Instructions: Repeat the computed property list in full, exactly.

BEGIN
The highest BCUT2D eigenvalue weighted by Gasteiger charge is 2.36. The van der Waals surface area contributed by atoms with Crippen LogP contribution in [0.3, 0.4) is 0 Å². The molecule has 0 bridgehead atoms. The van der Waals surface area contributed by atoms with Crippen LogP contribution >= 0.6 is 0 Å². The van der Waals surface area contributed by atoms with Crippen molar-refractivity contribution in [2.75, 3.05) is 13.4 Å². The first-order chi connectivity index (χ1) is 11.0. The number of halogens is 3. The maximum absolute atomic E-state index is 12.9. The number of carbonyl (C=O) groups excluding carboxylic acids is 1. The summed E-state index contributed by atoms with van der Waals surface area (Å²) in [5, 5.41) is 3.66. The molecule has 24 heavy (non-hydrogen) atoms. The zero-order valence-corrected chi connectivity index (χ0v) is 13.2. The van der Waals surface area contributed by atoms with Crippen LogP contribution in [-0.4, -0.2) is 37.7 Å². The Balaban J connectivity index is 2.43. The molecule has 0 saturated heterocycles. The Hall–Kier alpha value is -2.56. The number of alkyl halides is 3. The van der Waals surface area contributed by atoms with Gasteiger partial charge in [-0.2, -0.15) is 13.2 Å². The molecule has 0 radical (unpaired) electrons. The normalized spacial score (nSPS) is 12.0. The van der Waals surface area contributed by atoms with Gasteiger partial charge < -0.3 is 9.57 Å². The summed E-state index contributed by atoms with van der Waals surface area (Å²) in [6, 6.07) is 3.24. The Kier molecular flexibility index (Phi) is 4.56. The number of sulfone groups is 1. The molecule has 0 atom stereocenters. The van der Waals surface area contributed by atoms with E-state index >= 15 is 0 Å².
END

The highest BCUT2D eigenvalue weighted by Gasteiger charge is 2.36. The van der Waals surface area contributed by atoms with Crippen LogP contribution in [0.3, 0.4) is 0 Å². The molecule has 0 bridgehead atoms. The van der Waals surface area contributed by atoms with Crippen LogP contribution >= 0.6 is 0 Å². The van der Waals surface area contributed by atoms with Crippen molar-refractivity contribution in [2.75, 3.05) is 13.4 Å². The first-order chi connectivity index (χ1) is 11.0. The number of halogens is 3. The maximum absolute atomic E-state index is 12.9. The number of carbonyl (C=O) groups excluding carboxylic acids is 1. The summed E-state index contributed by atoms with van der Waals surface area (Å²) in [5, 5.41) is 3.66. The molecule has 24 heavy (non-hydrogen) atoms. The zero-order valence-corrected chi connectivity index (χ0v) is 13.2. The van der Waals surface area contributed by atoms with Crippen LogP contribution in [-0.4, -0.2) is 37.7 Å². The Balaban J connectivity index is 2.43. The molecule has 0 saturated heterocycles. The Hall–Kier alpha value is -2.56. The number of alkyl halides is 3. The van der Waals surface area contributed by atoms with Gasteiger partial charge in [-0.2, -0.15) is 13.2 Å². The molecule has 0 radical (unpaired) electrons. The normalized spacial score (nSPS) is 12.0. The van der Waals surface area contributed by atoms with Gasteiger partial charge < -0.3 is 9.57 Å². The summed E-state index contributed by atoms with van der Waals surface area (Å²) in [6, 6.07) is 3.24. The Kier molecular flexibility index (Phi) is 4.56. The number of sulfone groups is 1. The molecule has 0 atom stereocenters. The van der Waals surface area contributed by atoms with E-state index >= 15 is 0 Å².